Tourist Attractions Ireland

You might not know how to find it yet, but it will find you. Your place in Ireland. It might be a mood that comes over you, all of a sudden, as you wander through the workshop of a candle maker in Oughterard, join in a traditional music session in Kerry, finish off the perfect round of golf in Kildare or enjoy a bracing walk through the panoramic landscape of the Sperrin mountains. And the people you meet, with their curious tales, captivating conversation and unique way with a phrase – before you know it, they’ll be having you in for a cup of tea and a chat.

But to appreciate the astonishing diversity of this island, all you really have to do is to look around you. Everywhere you go, you’ll find spectacular scenery – from the Cliffs of Moher to the Fermanagh lakes, from the glories of West Cork to the sublime beauty spot of the Sally Gap – that will stay with you long after you’ve gone home.

Time may stand still in Ireland, but whatever season you arrive, there’s always time for a special moment. And no matter where you go, there’s a full choice of accommodation, restaurants and things to do. Every season brings its own wonders.

The Guinness Brewery, Dublin
The manufacturing home of Guinness for over 200 hundred years, it has now been turned into a museum detailing the history of Guinness. Here you can purchase much sought after Guinness souvenirs and taste a complimentary pint of Guinness.

The Ring of Kerry
This beautiful peninsula stretches from Killorglen to Killarney and is one of the most visited regions in the country. Offering breath taking coastal scenery as well as attractions which include the renowned Muckross House and Kate Kearney’s Cottage it is a tour well worth including on your
visit to Ireland.

The Cliffs of Moher, County Clare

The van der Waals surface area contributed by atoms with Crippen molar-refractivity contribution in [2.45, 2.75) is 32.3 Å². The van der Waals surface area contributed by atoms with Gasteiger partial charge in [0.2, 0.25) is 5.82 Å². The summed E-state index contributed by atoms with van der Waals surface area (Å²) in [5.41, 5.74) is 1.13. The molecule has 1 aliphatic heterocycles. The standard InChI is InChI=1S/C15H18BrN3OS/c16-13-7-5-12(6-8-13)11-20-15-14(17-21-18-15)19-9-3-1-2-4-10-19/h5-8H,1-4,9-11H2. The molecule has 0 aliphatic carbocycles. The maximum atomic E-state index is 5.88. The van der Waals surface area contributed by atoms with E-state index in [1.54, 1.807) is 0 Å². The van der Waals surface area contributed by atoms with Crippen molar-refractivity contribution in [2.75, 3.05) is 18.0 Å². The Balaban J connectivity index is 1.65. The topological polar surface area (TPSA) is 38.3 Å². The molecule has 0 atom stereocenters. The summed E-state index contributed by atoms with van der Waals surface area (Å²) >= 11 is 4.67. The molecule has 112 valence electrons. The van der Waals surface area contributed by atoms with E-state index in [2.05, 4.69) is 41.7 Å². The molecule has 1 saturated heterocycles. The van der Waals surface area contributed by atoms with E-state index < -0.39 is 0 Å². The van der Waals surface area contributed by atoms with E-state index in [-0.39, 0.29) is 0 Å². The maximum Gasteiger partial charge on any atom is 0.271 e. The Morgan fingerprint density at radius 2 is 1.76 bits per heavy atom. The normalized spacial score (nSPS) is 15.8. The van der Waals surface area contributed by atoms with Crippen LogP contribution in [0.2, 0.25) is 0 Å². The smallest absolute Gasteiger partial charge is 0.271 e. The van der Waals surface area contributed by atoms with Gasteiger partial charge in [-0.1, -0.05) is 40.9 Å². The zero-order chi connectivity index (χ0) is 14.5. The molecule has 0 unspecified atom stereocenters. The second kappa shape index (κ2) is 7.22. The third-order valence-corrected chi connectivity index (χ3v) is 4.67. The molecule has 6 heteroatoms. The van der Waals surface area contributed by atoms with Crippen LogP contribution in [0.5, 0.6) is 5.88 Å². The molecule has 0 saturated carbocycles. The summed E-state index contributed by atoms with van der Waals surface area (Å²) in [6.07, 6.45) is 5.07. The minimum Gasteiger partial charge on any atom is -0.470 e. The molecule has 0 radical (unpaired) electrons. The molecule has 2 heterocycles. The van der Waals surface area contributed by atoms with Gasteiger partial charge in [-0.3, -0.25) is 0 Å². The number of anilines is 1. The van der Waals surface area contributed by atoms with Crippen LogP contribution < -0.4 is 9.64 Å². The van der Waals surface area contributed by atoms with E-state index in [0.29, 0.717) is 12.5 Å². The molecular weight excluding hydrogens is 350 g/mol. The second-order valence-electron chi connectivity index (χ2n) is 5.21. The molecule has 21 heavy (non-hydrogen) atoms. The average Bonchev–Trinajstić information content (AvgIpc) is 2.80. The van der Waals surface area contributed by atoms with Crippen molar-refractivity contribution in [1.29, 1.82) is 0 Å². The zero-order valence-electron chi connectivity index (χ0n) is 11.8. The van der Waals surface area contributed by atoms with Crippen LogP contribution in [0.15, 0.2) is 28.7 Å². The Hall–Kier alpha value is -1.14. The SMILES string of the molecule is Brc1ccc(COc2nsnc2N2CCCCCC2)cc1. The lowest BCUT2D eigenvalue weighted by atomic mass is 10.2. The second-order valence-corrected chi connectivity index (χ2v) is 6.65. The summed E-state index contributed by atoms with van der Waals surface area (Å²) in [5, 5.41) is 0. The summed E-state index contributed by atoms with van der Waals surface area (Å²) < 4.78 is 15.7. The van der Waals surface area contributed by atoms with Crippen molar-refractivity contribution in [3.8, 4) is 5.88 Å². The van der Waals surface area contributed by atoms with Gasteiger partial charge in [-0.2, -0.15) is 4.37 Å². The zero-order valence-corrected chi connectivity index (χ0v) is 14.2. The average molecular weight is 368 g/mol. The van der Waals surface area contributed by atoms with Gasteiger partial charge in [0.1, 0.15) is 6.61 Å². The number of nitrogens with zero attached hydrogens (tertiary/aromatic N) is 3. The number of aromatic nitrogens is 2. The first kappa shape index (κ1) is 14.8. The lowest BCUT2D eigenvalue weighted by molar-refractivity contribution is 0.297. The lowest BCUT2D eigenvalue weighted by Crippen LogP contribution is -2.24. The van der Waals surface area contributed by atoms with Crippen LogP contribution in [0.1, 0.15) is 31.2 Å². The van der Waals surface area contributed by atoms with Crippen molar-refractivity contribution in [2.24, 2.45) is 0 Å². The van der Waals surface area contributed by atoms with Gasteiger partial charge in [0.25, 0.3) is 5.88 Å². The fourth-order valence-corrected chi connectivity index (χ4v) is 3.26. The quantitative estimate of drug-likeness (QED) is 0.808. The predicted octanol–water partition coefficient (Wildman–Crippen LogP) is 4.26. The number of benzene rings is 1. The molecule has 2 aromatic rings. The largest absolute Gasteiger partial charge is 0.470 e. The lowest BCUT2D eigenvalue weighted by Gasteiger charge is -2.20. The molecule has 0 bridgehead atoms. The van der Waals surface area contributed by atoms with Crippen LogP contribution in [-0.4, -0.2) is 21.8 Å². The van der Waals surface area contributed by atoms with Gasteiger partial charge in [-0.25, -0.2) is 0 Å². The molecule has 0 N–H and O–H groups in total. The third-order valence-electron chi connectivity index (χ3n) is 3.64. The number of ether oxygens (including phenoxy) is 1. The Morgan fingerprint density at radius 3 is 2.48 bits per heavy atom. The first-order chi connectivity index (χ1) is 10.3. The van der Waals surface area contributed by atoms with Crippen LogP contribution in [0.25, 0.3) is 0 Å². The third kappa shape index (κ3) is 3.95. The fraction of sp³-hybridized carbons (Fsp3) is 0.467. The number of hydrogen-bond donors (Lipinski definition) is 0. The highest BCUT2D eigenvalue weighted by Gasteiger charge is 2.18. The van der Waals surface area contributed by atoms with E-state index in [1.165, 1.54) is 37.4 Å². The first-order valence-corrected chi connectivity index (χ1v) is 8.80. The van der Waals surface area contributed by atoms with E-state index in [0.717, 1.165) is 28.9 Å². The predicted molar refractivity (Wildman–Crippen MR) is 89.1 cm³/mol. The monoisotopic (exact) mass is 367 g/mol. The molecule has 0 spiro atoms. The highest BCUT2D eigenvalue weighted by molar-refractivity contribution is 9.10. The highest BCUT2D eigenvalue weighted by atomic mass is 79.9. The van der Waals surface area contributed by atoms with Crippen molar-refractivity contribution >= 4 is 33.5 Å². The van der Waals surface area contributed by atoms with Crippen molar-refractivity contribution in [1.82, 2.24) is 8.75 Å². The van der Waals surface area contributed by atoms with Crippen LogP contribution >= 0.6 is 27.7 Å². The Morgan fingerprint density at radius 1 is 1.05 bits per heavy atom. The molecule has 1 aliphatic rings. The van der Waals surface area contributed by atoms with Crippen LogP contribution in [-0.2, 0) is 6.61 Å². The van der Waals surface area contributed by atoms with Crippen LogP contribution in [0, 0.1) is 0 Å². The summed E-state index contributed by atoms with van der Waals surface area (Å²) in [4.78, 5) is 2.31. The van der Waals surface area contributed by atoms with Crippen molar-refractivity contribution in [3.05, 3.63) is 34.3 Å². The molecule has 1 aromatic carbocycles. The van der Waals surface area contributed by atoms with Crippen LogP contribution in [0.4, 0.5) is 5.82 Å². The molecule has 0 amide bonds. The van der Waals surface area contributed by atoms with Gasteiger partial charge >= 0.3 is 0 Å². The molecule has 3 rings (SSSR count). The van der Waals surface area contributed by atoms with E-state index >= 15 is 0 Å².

Nearly 100 square miles of Karst region spanning nearly one third of the Clare coastline. Further down the coast you will find the magnificent Cliffs of Moher, standing at some 700 feet, you will definitely feel dizzy.

County Wicklow
Within close proximity to Dublin, Wicklow, also known as the Garden of Ireland, is a county dominated by mountains, rivers, and lakes making it the perfect stop off for all of you who want to see the real Ireland outside the capital. It is also home to several of the country’s top tourist attractions including the famous monastery at Glendalough, Powerscourt House and Gardens and the meeting of the waters at Avoca.

Aran Islands, County Galway
The three Aran Islands, Inishmore, Inishmaan and Inisheer are about 15 miles west of the Galway/Clare Coast. A visit to the Aran Islands will be a rare chance to experience rural life and sheer raw beauty.

Trinity College, Dublin
Another of Dublin’s must see attractions, Trinity College is renowned world wide primarily because of the contents of The Old Library. Home to the eighth century Book of Kells and the seventh century Book of Durrow, the college attracts thousands of visitors every year just to see two pages of the priceless Irish manuscripts.

Galway City
Ireland’s student capital, Galway is also the country’s party capital. The city comes to life after dark with traditional music emanating from every corner. It is also the friendliest city in the country attracting backpackers in their thousands every year. A particularly good time to visit is when the Arts festival is taking place in July.

Blarney Stone, County Cork
Situated five miles north west of Cork city, this little village is home to the Blarney Castle which was built in 1446. And, on the top story is the world famous Blarney Stone said to give the ‘gift of the gab’ (eloquence) to all who kiss it. So, if you feel you don’t have enough to say or can’t think of the right way to say it, head to Cork and do as hundreds of thousands have done before you.

Newgrange, County Meath
Even older than the pyramids, Newgrange is one of the world’s finest examples of a Neolithic Passage Tomb. Unique in that the only day sunlight shines into the main chamber is on the shortest day of the year, the tomb offers the visitor a fascinating display of the artistic abilities of Neolithic man. Located nearby is the Hill of Tara the residence of the ancient kings of Ireland and also worth visiting while you are in the region.

Yeats County, County Sligo
Whether you’re a fan of his poetry or not, a visit to the region which inspired a great deal of W.B. Yeats’ work is a memorable experience. A mélange of mountain, lake and coastal scenery bring you rural Ireland at its best and you get to visit the lake-isle of Inisfree, the island made famous by the poem of the same name. The county also has some of Ireland’s best beaches and is particular popular with the surfers among you.